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One of the key innovations of modern finance is its reliance on arbitrage, the practice of taking advantage of a price difference between two or more markets to generate profits and remove inefficiencies. When done correctly, arbitrage can create value at little or no cost. But it can also be an exploitative tool.
In a September 2017 Chats in the Stacks book talk at Mann Library, finance economist Maureen O’Hara presents her newest book to offer insights into some of the business practices that form murky gray areas in modern finance—practices that may be formally legal yet are of highly questionable ethical standard. Something for Nothing takes a humanistic approach to ethics in the financial industry to examine key cases such as the Goldman Greek transaction, Lehman Brothers’ attempt to cover up its debt, JPMorgan Chase’s maneuvers in California’s energy markets, Bernie Madoff’s trading strategies in the 1980s, and toxic loans in France.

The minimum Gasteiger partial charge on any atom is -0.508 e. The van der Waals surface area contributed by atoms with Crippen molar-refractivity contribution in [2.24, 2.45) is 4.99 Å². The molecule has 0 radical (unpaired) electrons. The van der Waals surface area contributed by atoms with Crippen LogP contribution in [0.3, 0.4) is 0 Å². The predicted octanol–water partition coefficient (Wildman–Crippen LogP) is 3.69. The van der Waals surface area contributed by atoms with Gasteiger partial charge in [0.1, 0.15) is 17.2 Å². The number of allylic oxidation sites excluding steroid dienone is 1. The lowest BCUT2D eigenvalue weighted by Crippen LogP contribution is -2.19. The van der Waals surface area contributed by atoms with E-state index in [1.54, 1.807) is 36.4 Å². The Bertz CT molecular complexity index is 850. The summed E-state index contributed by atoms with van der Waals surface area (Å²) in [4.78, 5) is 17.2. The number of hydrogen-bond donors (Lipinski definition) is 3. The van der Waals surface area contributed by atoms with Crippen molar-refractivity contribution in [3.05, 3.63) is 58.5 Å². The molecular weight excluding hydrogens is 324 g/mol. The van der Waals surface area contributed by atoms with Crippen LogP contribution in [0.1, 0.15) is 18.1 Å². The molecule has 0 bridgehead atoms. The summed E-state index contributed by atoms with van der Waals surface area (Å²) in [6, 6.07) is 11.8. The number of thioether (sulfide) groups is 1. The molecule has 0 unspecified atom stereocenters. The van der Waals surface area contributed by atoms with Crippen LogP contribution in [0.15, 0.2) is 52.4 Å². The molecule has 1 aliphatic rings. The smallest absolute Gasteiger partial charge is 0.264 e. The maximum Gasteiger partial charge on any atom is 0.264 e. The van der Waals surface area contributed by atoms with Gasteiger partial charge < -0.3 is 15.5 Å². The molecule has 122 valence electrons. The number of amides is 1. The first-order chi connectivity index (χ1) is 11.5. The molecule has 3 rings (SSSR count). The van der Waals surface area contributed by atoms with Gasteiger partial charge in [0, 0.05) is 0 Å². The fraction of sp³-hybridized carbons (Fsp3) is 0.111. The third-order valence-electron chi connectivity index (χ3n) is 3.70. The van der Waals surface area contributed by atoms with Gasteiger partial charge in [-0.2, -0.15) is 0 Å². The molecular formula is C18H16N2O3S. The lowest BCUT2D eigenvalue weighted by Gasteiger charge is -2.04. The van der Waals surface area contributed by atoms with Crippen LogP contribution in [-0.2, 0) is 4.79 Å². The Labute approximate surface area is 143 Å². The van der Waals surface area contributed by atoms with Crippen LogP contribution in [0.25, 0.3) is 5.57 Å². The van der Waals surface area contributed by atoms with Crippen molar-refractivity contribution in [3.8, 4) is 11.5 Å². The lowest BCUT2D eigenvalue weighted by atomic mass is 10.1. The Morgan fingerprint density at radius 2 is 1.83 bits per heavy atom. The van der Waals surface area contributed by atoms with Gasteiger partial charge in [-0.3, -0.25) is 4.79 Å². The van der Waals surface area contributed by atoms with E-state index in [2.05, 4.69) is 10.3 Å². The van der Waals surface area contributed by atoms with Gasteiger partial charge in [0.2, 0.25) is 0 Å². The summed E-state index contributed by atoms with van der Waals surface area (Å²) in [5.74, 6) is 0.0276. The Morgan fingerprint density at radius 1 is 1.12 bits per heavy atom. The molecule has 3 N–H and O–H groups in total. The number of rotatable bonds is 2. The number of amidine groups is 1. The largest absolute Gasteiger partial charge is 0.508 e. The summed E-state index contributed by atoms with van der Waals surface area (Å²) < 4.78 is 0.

Maureen O’Hara is Purcell Professor of Finance at the Johnson Graduate School of Management, Cornell University and also Professor of Finance at the University of Technology Sydney in Australia. An expert on market microstructure, market theory and the practice of trading, she also publishes widely in banking and financial intermediaries, law and finance, and experimental economics. Prof. O’Hara has served as President of the American Finance Association, the Western Finance Association and the Financial Management Association. She has been an active member of a variety of corporate boards and has served on a number of national and international government advisory boards and task forces, including the CFTC-SEC Emerging Regulatory Issues Task Force aka the “flash crash” committee and the SEC’s Equity Market Structure A.